A cosmic molecular cloud can destroy life on Earth

Scientists hypothesized that the mass extinction of dinosaurs was associated not with the fall of the meteorite to Earth, but with the passage of the solar system through a molecular cloud.

When it comes to the cosmic threat, something massive is always coming to mind. A huge stone lump from another galaxy, a black hole, an invasion of aliens. But it may very well be that the cause of the new extinction of species on Earth will be something quiet and inconspicuous, not falling with a noise on the planet and not shooting blasters.

Japanese scientist Tokuhiro Nimura suggested that the cause of extinction of dinosaurs could not be an asteroid, but a molecular cloud that enveloped the Earth. It was because of him that the Earth plunged into the twilight, and its temperature dropped noticeably. In addition, with this hypothesis, a large number of iridium is consistent in the geological strata of that era – it could also have reached the Earth from the cloud.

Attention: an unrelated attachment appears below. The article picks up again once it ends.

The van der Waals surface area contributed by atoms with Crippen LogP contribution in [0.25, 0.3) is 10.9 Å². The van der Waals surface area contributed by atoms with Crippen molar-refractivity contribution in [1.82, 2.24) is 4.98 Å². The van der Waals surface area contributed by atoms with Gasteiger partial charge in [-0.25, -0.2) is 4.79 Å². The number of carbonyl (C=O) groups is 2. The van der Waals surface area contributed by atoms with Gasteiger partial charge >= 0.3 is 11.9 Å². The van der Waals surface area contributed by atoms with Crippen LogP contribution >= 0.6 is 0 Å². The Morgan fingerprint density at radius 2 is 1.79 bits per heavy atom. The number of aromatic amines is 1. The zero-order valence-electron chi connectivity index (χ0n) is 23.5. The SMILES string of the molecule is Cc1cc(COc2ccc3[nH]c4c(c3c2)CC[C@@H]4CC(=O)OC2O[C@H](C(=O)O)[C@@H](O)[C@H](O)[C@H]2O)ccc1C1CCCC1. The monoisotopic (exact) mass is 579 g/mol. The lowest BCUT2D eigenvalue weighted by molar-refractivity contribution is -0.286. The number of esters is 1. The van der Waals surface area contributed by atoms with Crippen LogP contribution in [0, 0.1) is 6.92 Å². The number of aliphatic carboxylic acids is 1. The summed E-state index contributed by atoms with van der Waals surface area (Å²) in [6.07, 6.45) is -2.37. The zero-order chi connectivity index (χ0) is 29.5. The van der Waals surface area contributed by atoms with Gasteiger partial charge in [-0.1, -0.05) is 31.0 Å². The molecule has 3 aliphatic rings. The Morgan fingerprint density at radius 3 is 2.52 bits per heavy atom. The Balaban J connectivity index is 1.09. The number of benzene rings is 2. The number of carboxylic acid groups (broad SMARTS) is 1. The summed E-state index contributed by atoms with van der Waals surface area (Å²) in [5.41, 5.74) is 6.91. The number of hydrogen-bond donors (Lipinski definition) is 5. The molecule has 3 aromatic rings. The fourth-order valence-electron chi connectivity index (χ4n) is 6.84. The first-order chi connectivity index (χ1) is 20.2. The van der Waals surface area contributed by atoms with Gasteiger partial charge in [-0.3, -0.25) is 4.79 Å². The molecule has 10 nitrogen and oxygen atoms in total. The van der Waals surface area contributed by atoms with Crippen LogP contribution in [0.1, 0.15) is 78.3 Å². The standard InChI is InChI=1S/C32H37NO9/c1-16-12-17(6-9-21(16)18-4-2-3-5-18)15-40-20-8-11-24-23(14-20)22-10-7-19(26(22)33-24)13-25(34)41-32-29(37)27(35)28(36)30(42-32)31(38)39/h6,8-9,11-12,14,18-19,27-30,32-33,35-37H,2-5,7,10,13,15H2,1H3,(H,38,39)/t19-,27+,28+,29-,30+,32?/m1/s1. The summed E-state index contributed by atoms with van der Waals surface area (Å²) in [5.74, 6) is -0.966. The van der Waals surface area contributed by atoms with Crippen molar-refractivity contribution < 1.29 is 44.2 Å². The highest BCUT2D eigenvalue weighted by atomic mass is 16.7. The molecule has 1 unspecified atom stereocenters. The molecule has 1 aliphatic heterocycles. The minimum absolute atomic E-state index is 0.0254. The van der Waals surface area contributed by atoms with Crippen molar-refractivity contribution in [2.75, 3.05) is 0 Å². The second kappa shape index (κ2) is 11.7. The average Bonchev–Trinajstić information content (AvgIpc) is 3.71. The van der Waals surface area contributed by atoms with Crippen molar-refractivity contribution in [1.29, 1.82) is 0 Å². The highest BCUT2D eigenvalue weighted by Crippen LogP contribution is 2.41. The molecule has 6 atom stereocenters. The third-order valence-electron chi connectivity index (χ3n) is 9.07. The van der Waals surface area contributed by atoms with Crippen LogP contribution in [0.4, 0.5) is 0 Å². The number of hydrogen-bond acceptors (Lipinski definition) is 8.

Mel-tertiary extinction, after which dinosaurs disappeared from our planet – not the only mass extinction of species. Similar events occur approximately every 26-27 million years. Such periodicity forces scientists to search for space objects that could become the cause of extinction.

The most popular candidates for the role of “killer species” are the red dwarf Nemesis, hypothetically rotating at a distance of 1.5 light years from the Sun, and the mysterious planet X somewhere on the outskirts of the solar system. But there are too many inconsistencies in these theories. Perhaps the hypothesis of molecular clouds, through which our planet periodically passes, will be more prosperous.

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